I experience logical coherency within my own mind. Logic is basic to my existence. It is not a question of whether there is or isn’t rationality in the world. I know there is at least within my own mind. The evidence is in my very ability to think. Logical incoherence could never produce self-awareness. And because I start with the knowledge that there is this rational core to my being, I am warranted in assuming, until otherwise demonstrated, that each progressive layer of the world that I outwardly penetrate around me will also be rational. I start with what I know exists, then extend that until it fails. This is foundational logical parsimony. There is an asymmetry between the probability of the world being rational and the probability of the world being irrational. This is the evidence that the external world in which I reside and interact with is also more probably logically coherent than not. This evidence for the more probable foundation of a logically coherent world is what stops the regress, and removes the need for raw assumptions or faith.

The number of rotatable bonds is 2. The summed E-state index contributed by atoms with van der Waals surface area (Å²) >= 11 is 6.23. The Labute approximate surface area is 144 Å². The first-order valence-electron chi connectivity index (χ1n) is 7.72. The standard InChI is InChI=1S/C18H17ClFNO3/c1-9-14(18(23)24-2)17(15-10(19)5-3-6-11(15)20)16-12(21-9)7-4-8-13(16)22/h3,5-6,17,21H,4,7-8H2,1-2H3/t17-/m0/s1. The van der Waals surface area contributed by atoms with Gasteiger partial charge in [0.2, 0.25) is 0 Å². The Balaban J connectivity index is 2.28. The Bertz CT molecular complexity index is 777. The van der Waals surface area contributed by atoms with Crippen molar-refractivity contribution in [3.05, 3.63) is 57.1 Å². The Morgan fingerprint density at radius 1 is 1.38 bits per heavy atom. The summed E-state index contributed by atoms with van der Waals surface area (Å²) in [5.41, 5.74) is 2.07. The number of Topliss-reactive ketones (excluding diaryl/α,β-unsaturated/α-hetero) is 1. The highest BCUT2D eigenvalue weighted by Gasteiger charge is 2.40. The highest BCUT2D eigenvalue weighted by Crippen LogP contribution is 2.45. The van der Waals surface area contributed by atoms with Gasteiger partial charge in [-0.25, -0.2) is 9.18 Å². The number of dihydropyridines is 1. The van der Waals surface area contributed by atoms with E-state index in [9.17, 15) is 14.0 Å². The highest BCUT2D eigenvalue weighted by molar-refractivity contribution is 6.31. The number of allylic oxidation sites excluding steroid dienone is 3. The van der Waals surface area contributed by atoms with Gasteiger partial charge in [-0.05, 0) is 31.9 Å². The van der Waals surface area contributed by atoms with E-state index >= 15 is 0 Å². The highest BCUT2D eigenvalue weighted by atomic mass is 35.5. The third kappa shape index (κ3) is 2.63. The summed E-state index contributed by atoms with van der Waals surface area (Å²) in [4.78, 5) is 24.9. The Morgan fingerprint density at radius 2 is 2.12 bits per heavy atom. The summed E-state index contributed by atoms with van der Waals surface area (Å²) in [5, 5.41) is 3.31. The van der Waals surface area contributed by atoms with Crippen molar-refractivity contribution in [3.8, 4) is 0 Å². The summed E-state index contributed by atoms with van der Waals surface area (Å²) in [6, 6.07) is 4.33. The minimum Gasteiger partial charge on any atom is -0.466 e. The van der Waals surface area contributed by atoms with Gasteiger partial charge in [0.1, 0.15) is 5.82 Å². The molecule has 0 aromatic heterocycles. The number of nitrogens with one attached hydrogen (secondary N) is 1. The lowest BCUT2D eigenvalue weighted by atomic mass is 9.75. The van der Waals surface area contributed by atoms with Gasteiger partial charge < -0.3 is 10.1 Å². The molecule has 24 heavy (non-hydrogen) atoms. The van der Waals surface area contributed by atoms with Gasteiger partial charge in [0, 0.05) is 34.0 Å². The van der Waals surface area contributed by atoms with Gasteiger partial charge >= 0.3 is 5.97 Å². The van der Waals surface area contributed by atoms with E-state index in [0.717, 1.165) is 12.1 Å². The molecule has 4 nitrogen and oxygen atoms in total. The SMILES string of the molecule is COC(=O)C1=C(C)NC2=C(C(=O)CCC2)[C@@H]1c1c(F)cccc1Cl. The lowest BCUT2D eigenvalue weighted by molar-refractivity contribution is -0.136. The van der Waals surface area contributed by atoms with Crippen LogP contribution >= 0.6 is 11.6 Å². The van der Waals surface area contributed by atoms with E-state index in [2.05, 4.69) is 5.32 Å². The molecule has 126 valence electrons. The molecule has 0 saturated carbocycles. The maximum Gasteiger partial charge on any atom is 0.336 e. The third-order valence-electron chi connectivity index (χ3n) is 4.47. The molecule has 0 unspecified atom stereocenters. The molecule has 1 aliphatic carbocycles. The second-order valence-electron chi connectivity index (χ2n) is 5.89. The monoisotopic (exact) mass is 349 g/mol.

3. Culture and Social Learning

Belief is not held collectively. Beliefs are formed and held in individual minds. While evidential input from assessing the various beliefs of the collective does provide additional useful evidence, the individual rational mind then assesses, through induction, the probability of this source of collective wisdom being correct, and adjusts his or her degree of belief to appropriately map to the degree of the newly-modified evidence. No faith here. It seems Justin is confusing potential evidence in the community with the single set of evidence available at any given time to the single mind that forms a belief on a single proposition.